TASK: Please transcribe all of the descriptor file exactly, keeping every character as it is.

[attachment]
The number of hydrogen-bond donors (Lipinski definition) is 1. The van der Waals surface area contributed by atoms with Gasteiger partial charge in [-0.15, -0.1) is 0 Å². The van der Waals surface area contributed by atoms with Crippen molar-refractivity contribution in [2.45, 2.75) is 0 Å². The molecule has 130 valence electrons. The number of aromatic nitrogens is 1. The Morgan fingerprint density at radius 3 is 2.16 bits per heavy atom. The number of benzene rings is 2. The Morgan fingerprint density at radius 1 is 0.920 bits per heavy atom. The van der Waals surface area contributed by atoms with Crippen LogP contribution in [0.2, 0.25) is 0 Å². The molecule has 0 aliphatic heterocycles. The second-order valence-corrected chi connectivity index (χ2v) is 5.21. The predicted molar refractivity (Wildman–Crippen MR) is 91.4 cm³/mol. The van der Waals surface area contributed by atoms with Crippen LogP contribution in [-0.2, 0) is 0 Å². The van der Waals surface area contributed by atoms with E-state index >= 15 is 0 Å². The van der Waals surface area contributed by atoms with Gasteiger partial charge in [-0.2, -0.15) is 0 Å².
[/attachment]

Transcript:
The number of hydrogen-bond donors (Lipinski definition) is 1. The van der Waals surface area contributed by atoms with Gasteiger partial charge in [-0.15, -0.1) is 0 Å². The van der Waals surface area contributed by atoms with Crippen molar-refractivity contribution in [2.45, 2.75) is 0 Å². The molecule has 130 valence electrons. The number of aromatic nitrogens is 1. The Morgan fingerprint density at radius 3 is 2.16 bits per heavy atom. The number of benzene rings is 2. The Morgan fingerprint density at radius 1 is 0.920 bits per heavy atom. The van der Waals surface area contributed by atoms with Crippen LogP contribution in [0.2, 0.25) is 0 Å². The molecule has 0 aliphatic heterocycles. The second-order valence-corrected chi connectivity index (χ2v) is 5.21. The predicted molar refractivity (Wildman–Crippen MR) is 91.4 cm³/mol. The van der Waals surface area contributed by atoms with Crippen LogP contribution in [-0.2, 0) is 0 Å². The van der Waals surface area contributed by atoms with E-state index >= 15 is 0 Å². The van der Waals surface area contributed by atoms with Gasteiger partial charge in [-0.2, -0.15) is 0 Å².